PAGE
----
This Is The Worst Nigeria Can Get – Lawan

The President of the Senate, Ahmad Lawan, has said that the present happenings in the country is the worse Nigeria can get.

Lawan who took an overview of the what is happening in the country, said Nigeria can’t afford to get worse than this.

Speaking at a world press conference yesterday at the National Assembly, Lawan also advised Nigerians not to think bad about the debt profile of the country insisting the debt is a necessary burden.

Lawan who titled his conference as: “Behold The Silver Lining In Nigeria,” which was part of activities marking the second anniversary of the 9th Senate, also disagreed with people calling the 9th Assembly a rubber-stamp.

“I believe this is the worse level we can get. We can’t get worse than this. It can only get better,” Lawan said noting that leaders like Olusegun Obasanjo, Abdusalam Abubukar and other religious heads have been coming together to proffer solution to the problems bedeviling the nation.

“I believe we are going to have a reversal of this situation. We should not be despair, we should be optimistic. Other countries were like this before and they came out, we will come out.”

Explaining why the National Assembly shouldn’t be described as rubber stamp, Lawan said “this is a regular music. There is always a price to pay for everything. By the grace of God, I am 22 years in the National Assembly. As a student of the legislature and parliament generally, I understood there is need for partnership and cordial relationship between us as legislature first.

“When I was elected, senators accross divide voted for me. They wanted a bi-partisant chamber. We were able to bring ourselves together in both formal and informal way. The next one is our relationship with the House. Apart from confirmation, every legislation requires concurrence. We have been on the same page.

“The next level is the level of the National Assembly as an institution working with the executive arm of government.”

He disagreed with the insinuation that the Constitutional amendment embarked by the National Assembly is another round of jamboree, saying, “It’s not a jamboree. There were amendment in the past. Not-too-young to run was amendment. It’s not just the National Assembly, the state assemblies should also be pressured.

“The National Assembly pass the state assemblies autonomy but what happened. The state assemblies turn it down. We need the local government to function. The bulk of the people are in the local government.

“The National Assembly is honest. What we are doing is honest, if we make mistake, call us to order. 108 senators and 359 House of Representatives members will vote to achieve consensus.”

Explaining why government will borrow, Lawan said that the N32 trillion owned by the government is not only for the federal government but that the state government is involved, but the federal government gave guarantee.

He said: “If we don’t have money to build infrastructure, what do we do? Should we raise taxes? What are the options? Definitely one option is out. Do we need to construct road, yes. But we have to follow and see whether we really need road.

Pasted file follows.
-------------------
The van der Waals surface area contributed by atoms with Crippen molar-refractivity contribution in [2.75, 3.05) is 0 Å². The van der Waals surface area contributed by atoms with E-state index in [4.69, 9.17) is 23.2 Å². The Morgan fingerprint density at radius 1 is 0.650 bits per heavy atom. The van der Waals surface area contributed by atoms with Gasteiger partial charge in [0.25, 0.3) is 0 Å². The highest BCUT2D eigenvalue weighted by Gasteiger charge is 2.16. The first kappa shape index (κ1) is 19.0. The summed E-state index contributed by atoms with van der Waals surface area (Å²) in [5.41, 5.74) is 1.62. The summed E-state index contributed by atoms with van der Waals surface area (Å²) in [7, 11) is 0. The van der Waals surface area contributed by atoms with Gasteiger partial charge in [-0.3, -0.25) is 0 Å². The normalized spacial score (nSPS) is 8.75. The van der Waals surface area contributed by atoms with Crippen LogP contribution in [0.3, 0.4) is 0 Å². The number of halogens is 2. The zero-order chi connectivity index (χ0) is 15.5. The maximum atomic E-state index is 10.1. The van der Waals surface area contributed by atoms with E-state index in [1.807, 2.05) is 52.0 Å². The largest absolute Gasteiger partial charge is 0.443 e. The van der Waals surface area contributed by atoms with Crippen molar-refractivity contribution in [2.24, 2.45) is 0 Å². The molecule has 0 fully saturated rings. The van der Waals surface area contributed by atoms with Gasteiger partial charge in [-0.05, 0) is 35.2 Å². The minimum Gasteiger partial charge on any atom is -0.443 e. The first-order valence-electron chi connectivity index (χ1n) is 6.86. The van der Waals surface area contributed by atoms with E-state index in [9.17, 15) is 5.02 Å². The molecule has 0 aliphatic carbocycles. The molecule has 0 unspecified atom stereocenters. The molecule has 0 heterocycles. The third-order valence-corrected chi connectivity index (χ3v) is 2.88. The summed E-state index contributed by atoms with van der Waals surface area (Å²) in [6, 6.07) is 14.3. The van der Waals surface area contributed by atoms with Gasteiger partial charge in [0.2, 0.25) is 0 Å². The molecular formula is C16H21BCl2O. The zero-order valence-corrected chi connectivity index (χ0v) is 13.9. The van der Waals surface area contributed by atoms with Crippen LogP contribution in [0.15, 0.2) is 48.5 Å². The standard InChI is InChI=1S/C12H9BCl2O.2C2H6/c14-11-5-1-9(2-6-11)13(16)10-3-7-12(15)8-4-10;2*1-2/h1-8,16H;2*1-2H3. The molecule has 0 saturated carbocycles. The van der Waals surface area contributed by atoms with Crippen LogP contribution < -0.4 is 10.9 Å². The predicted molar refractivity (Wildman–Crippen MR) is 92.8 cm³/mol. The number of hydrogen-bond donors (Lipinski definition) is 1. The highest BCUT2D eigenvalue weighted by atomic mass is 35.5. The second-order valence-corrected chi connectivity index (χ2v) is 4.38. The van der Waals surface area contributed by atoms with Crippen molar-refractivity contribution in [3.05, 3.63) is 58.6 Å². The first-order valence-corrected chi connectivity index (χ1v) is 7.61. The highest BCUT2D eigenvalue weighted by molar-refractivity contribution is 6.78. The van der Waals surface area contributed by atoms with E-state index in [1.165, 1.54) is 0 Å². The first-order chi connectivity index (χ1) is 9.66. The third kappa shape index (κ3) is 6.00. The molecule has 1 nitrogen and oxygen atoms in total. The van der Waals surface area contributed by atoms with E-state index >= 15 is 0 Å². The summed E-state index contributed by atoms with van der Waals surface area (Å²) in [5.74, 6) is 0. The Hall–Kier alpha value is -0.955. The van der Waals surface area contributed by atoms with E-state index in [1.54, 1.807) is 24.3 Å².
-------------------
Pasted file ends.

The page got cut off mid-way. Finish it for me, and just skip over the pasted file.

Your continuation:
“Eastern corridor from Rivers to Maiduguri were not captured. It was difficult to convince those senators. What are the conditions for the loans? Are they favourable? Most of the loans are even without interest.

“We have not option than to accept the request. The option to take care of roads, bridges and other infrastructure is to borrow and borrow responsibly. Even before the request is approved, our committees go to see before approval. In some instance, they must inspect.

“This is the level to which we go to oversights government expenditures. Many Nigerians think the debt is a burden. It is a nescessasity burden. We can’t keep the economy stagnated.”

According to him, it is high time Nigerians stop misinterpreting the resolve of the 9th National Assembly to work cordially with the executive arm of government.

He said: “This Senate, and the National Assembly have shown exceptional patriotism in seeking solutions to the challenges facing our dear country, and in the interventions we have made to some emergencies that confronted us in the last two years.

“We have been resolute in our approaches, committed in our deliberations, and forward looking in the regulatory frameworks that we proffered, cognizance of our goal as legislators eager to leave a lasting legacy.”

On what Nigerians should expect before the annual recess, Lawan said “our determination to pass the bill is additionally in line with our resolve to be a result-oriented parliament, where our activities are hallmarked by quality, timeliness, and actions that are focused on the people.

“Our efforts on the Electoral Bill are also noteworthy. The bill should not just improve the nations electoral governance system, but will strengthen our democracy, that we have all built since 1999.

“The 2023 general elections will be the seventh in our electoral cycle since the dawn of democracy. The onus is now on us to consolidate it, partly through the bill, given the important innovations embedded in it. We will finish work on it before our annual recess.

“We have a goal to deliberate on the report of the Committee on the Amendment of the 1999 Constitution in July before we proceed on our yearly recess, as well.

“Mindful of the significant place of the citizens, we recently concluded a regional tour of the country, to provide opportunities for citizens to be closely heard, and consistent with a drive to build consensus.

“We have gone far in this process and should be over with-it next month. We call on Nigerians to be patient with the progression, as we strive towards compromise, in reviewing the ground-norm, for the good governance of our dear nation”.

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